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Tech Scientist Controls Colleague's Body with Mere Thought: Human-to-Human Brain Interface

Scientist Controls Colleague's Body with Mere Thought: Human-to-Human Brain Interface

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First Posted: Aug 28, 2013 08:06 AM EDT
Brain-to-Brain Interface
Scientists have performed the first noninvasive human-to-human brain interface. One person was able to send a brain signal to the other via the Internet to control his hand motions. University of Washington researcher Rajesh Rao, left, plays a computer game with his mind. Across campus, researcher Andrea Stocco, right, wears a magnetic stimulation coil over the left motor cortex region of his brain. (Photo : University of Washington)

Want to control someone with your thoughts? You may be able to do so in the near future--sort of. Scientists have performed the first noninvasive human-to-human brain interface. One person was able to send a brain signal to the other via the Internet to control his hand motions.

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In the past, researchers have successfully managed human-to-machine interface. They've created computer programs and even robots that could be controlled merely through thought. Yet it isn't until now that scientists have managed to have one human control another.

In order to actually accomplish this feat, the scientists used electrical brain recordings and a form of magnetic stimulation. One researcher, Rajesh Rao, wore a cap with electrodes hooked up to an electroencephalography machine, which reads electrical activity in the brain. The other researcher, Andrea Stocco, remained in a lab across campus wearing a purple swim cap marked with the stimulation site for the transcranial magnetic stimulation coil that was placed directly over his left motor cortex, which controls hand movement.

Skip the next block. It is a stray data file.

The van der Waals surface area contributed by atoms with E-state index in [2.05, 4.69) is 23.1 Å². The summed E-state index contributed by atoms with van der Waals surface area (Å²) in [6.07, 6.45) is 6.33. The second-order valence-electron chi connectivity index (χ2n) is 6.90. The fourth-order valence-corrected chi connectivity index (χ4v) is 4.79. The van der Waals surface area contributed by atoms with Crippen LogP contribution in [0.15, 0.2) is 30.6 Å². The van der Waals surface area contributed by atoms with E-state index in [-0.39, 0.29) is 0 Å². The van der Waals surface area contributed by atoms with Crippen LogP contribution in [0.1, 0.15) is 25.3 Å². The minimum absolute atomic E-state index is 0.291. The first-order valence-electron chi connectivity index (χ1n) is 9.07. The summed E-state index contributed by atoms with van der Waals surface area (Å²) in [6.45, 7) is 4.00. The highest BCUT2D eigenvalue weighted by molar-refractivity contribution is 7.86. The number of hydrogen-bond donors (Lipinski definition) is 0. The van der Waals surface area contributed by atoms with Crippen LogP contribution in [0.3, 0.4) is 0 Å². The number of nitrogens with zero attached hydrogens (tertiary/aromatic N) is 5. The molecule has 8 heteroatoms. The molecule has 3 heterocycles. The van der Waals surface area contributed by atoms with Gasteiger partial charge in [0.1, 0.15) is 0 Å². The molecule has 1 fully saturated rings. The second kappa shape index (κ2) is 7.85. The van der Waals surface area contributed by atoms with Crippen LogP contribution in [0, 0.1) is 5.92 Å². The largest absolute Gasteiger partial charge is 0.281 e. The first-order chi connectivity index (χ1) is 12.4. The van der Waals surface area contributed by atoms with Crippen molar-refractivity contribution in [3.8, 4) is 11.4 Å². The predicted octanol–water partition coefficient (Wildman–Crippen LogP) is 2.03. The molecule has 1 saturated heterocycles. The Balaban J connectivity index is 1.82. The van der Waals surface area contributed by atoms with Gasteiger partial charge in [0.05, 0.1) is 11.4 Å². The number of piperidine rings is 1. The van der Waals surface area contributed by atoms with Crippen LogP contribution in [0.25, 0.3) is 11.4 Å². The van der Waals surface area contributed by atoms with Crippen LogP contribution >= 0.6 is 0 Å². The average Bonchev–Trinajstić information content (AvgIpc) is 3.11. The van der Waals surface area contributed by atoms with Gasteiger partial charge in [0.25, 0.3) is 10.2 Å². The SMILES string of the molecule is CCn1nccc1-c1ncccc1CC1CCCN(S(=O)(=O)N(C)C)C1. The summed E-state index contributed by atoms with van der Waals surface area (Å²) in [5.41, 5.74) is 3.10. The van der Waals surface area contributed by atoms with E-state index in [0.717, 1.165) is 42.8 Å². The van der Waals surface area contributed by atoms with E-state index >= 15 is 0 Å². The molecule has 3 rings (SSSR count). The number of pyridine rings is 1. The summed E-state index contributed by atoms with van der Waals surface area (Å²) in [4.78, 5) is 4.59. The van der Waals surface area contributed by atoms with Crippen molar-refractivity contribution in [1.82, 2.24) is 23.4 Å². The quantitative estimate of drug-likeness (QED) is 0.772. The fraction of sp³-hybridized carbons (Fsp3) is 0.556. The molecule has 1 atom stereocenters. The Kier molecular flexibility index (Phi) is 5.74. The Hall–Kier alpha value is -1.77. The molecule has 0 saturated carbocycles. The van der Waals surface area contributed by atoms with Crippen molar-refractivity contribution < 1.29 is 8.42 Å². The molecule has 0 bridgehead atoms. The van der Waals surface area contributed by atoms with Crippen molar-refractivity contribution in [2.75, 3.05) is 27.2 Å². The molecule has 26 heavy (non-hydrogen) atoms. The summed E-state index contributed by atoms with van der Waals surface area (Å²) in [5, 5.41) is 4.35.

So what happened? Rao looked at his computer screen and played a simple video game with his mind--when he had to fire a cannon at a target he imagined moving his right hand. While Rao imagined moving his hand, Stocco's hand involuntarily moved to push the space bar on the keyboard in front of him. To him, it felt like a nervous tic.

"It was both exciting and eerie to watch an imagined action from my brain get translated into actual action by another brain," said Rao in a news release. "This was basically a one-way flow of information from my brain to his. The next step is having a more equitable two-way conversation directly between the two brains."

That's not to say that this technology is a "Vulcan mind meld." Instead, it's only made to read certain kinds of simple brain signals rather than a person's thoughts. In addition, the new technology doesn't give anyone the ability to control your actions against your will.

"Brain-computer interface is something people have been talking about for a long, long time," said Chantel Prat, one of the researchers, in a news release. "We plugged a brain into the most complex computer anyone has ever studied, and that is another brain."

This technology could potentially be used by someone on the ground to help a flight attendant or passenger land an airplane if the pilot becomes incapacitated. It could also allow a person with disabilities to communicate his or her wish for food or water. Currently, the researchers plan to conduct an experiment that would transmit more complex information from one brain to another.

Want to learn more about the brain-to-brain interface? Check out the video below, courtesy of YouTube.

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